History, it’s more than just about the past.

Historical education is the cornerstone of how society operates, understands and tolerates. I would go as far as saying that history should be a mandatory subject, beginning at primary school and continuing right through to the end of high school.

Ever have those conversations where you are talking to someone about a subject and they are arguing a point without taking any history of the matter into context? Yes, there are a few of those people (eye roll). I’m definitely not saying that you need to know everything but I do think that having a basic understanding on major historical events is good tool to understanding society.

The importance of studying history cannot be underplayed. Educating people about the past, makes them understand the present and will lead to a huge impact for the future. The more we educate the younger generations on the events of the past the greater chance we have that mistakes made won’t be repeated and lessons will be learnt. At least that’s the hope.

I say this because as a history student both in my high school years and in university, the trials and tribulations of past societies and cultures have left some food for thought throughout my daily life. Now, I’m not saying by any means that I know everything, because I definitely do not. But I have a grasp about certain aspects of how society operates due to the influence of historical events. And if I don’t know something I simply go look it up (not on Wikipedia).

When talking to people whether its about politics, religion or day to day matters I’ve realized that there is a lot of ignorance out there that could have been nipped in the bud with a little historical education back in their schooling years. For instance talking about religion can open a whole can of worms- it practically always does, but when you are talking to someone about religion and they have a historical understanding of it, the conversation is very different than talking to someone who basically goes off “blind faith” and what is taught to them in a church or through the news. Don’t get me wrong I’m not discrediting religion, but it is good to know the history of your faith and that of other faiths before entering a conversation about it.

knight-1526945_1920

A typical knights uniform worn by those fighting for the Christians during the Crusades.

Take the whole thing about Islam and the acts of terrorism by certain extremists that claim to be Islamist, I’ve heard people say this is a relatively new thing but if you go back in history all you have to do is look at the Crusades of the 11th century which continued until well into the late 13th century to understand that there has always been a rift between religions and violence has always played a huge part. It’s just now the warfare has become worse due to technological developments. I had a woman on the train once spewing hate speech against the Muslim community, claiming they were the only religion that promoted violence and so on. I pulled her aside and asked her if she’d heard about the Crusades? She had not. Clearly she had not idea what the Christians had been up to in the 11th century.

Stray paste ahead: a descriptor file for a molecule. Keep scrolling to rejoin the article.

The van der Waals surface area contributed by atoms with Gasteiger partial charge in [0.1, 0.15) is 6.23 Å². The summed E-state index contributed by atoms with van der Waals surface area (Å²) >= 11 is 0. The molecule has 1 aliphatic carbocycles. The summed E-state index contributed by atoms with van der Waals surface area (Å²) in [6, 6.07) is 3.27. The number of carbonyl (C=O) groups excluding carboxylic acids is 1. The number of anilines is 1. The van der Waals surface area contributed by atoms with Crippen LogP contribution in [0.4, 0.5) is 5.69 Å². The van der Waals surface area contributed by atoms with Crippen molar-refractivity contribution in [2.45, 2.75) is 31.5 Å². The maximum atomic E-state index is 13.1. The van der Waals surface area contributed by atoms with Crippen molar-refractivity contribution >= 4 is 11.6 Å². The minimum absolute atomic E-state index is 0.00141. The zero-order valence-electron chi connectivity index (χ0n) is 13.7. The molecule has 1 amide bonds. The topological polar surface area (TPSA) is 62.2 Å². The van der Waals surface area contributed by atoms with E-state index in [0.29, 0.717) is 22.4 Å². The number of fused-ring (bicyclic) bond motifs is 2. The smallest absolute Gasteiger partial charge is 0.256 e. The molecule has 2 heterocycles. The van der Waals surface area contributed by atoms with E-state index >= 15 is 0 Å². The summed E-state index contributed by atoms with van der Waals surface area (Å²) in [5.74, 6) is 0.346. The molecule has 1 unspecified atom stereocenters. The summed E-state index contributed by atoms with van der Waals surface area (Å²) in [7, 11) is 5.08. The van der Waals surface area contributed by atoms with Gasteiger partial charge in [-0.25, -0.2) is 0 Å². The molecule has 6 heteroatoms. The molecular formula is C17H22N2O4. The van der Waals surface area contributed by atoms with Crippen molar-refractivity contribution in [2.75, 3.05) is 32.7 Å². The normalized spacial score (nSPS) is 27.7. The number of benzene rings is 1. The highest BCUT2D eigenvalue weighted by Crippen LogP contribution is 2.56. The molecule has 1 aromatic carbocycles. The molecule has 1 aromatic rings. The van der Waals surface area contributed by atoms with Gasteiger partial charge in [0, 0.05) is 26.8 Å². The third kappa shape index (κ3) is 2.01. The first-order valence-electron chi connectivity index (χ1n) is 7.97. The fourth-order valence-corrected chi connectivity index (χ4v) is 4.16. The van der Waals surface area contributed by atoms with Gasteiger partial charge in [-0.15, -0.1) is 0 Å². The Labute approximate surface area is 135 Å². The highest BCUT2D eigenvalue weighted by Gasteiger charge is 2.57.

I know that history can be a boring subject for some ( yes, yes, yawn fest- I get it), but understanding the past ultimately leads to a better understanding of the future. It breeds understanding of why the world is the way it is, why there are some cultures that are the way they are and why certain laws have been passed etc. You may not accept or like the way these societies and peoples operate and it may be that they are in the wrong, but you have a general overview of why that is.

In 1998 the American Historical Association published an article by Peter. N. Stearns, which sums up what my point is perfectly:

“The past causes the present, and so the future. Any time we try to know why something happened—whether a shift in political party dominance in the American Congress, a major change in the teenage suicide rate, or a war in the Balkans or the Middle East—we have to look for factors that took shape earlier. Sometimes fairly recent history will suffice to explain a major development, but often we need to look further back to identify the causes of change. Only through studying history can we grasp how things change; only through history can we begin to comprehend the factors that cause change; and only through history can we understand what elements of an institution or a society persist despite change.”

An education in history creates awareness and most importantly understanding. Now, when I say this I don’t mean we will tolerate things like terrorism or other atrocities- no one ever will. I mean that we recognise the struggles of people and their disposition in society and have an awareness of their behaviours and customs whether we accept them or not.

Educating the young in our history of key points in our global timeframe – even if it’s very basic and not an in depth study, may lead to future leaders, teachers and parents having a greater grasp of the world and why certain things are the way they are.

Like Shirley Bassey sang “it’s all just a little bit of history repeating”. And if that’s the case then what can we do to fix it if it needs to be fixed.

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